The Family-Business Balancing Act

By Toddi GutnerBusiness on Main

Growing a business, like a family, takes serious commitment. We talked to 3 entrepreneurs who shared tips on successfully juggling family and business obligations.

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An entrepreneur is a special breed: tireless, passionate and engaged. These qualities are necessary to drive an entrepreneur to succeed — usually against all odds. But what are entrepreneurs to do when they need to divide their energy and passion between a business and a family? The good news is, thanks to mobile technology, today’s entrepreneurs are much better able to manage the ever-challenging work-life tug-of-war.

Indeed, small-business owners have learned to be flexible when it comes to managing their work-life balance in order to spend time with family and maximize opportunities for their businesses, according to new research from specialist insurer Hiscox. Over half of small-business owners (51 percent) cite flexible working hours as their main way of achieving a healthy work-life balance, followed by scheduling time with family and friends (21 percent) and leaving their work at the office (11 percent).

Of course, the office is never far away for most small-business owners. Ninety-five percent work on weekends, and 97 percent use their mobile devices in the bedroom and at the dinner table. We checked in with three entrepreneurs to see what strategies they use to maintain balance in their hectic schedules.

Devices as leashes and liberators Sara Arnell — CEO of Arnell Group, a brand strategy and marketing firm, and mother of three — says that “you can look at your devices as either leashes or liberators.” As a working mom who commutes, she relies on mobile technology to help her be a more productive leader who also stays involved in the important events happening in her kids’ lives.

Thanks to smartphones, tablets, increased connectivity and advances in cloud storage and sharing, “I have the freedom of being connected,” says Arnell. But the downside is that the office never really gets left behind.

Arnell is aware that her children also use technology all the time, so she strives to set a good example by setting boundaries around when she is and isn’t allowed to check into the office from home or a mobile device. “The one thing I always say is that we will social-network at the dinner table [not online]. … As a parent, you need to set boundaries,” says Arnell, adding that no devices are allowed at the dinner table.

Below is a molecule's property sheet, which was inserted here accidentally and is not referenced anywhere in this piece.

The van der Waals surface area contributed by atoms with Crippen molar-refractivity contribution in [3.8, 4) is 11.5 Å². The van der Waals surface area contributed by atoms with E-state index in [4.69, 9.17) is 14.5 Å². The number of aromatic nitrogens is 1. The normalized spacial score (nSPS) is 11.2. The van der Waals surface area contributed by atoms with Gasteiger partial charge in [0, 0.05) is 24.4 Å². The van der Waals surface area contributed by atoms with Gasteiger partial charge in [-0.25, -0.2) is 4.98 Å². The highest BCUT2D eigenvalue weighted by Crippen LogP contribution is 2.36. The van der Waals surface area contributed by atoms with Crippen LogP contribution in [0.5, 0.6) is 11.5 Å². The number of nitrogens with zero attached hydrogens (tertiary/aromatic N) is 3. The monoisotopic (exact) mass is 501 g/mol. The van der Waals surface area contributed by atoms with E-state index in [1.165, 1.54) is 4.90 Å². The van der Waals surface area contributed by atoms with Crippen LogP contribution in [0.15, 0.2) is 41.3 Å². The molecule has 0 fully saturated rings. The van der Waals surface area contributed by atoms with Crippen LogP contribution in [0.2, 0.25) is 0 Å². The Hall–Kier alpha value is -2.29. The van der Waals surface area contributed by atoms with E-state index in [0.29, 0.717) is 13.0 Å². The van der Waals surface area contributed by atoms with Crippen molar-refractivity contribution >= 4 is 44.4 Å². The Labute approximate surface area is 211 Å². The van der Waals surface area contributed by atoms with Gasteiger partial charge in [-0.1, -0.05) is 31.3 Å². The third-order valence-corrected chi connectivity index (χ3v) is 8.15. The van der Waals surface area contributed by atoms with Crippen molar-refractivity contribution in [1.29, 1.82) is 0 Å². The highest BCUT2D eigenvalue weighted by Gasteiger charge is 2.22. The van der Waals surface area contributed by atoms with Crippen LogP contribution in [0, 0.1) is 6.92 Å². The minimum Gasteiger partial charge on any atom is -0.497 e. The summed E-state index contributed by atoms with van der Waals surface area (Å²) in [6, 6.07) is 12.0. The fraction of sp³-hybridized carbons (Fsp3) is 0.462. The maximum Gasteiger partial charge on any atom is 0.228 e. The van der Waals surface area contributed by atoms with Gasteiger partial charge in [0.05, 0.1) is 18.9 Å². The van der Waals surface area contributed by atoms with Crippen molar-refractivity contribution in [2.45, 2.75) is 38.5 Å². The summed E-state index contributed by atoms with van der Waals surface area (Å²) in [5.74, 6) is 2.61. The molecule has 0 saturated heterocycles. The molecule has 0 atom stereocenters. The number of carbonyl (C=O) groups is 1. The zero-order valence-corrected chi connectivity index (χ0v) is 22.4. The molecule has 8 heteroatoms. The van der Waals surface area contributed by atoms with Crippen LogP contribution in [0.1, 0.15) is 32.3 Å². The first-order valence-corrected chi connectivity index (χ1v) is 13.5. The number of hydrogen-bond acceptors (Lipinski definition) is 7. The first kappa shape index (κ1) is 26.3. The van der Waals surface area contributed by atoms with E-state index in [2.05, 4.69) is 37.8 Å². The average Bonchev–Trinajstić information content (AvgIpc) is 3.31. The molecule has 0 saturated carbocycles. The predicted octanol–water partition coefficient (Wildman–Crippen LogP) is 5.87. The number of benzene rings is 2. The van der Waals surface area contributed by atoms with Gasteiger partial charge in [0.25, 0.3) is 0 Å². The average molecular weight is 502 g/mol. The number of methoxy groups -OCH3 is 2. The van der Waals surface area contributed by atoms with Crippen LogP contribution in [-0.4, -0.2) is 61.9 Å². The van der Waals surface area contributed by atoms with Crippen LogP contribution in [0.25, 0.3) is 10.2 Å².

Work and life as one Patty Kennedy — CEO of Kennedy Spencer, a communications firm, and mother of two young boys — isn’t alone when she says that her work and life really aren’t separate. “It’s less of a balance beam and more like gymnastics tumbling. … My life is not divided into parts, but overlaps,” Kennedy says, explaining that she goes from nursing to conducting conference calls to changing diapers and then developing business strategies.

Her success centers on flexibility and the belief that “life in no way should affect my commitment to my clients,” she says. Kennedy extends the same work-life flexibility to her team. Her goal is to match “who she is with how she lives,” and she aims to have employees and clients who respect everyone’s life stages. She doesn’t try to hide or compartmentalize all the parts of her life.

Acknowledging that it may not be realistic to set concrete boundaries between work and life is an important step in creating a working environment that benefits you, your family and your business.

Team-building for support Every entrepreneur can learn a thing or two from Jim Garland, president and CEO of Sharp Details, a corporate aircraft cleaning and detailing service. He recently returned from traveling around the world with his family for nine months. Realizing that his four kids were growing up fast and that he wanted the chance to get to know them, he figured the extended trip would be the perfect opportunity to connect with his family. “The nine months were amazing,” he says. “I had virtually no business issues while I was gone, and my customers were psyched for me.”

How did he do it? He put a great management team in place, which he built up over five years prior to the trip. “Don’t be afraid to spend money to build your team, because what you might find is that you have a better business that gives you more freedom,” says Garland. Unlike many entrepreneurs, Garland’s aim was to grow his business to a point where it could continue without him.

He wisely says that “a lot of entrepreneurs get it backwards — they’re so connected all the time, but they never engage their families.” It turns out that since his return, his family has been spending more time together than before the trip.

Building a business that gives you the freedom to spend time with your family when you want to? That’s work-life balance at its best.

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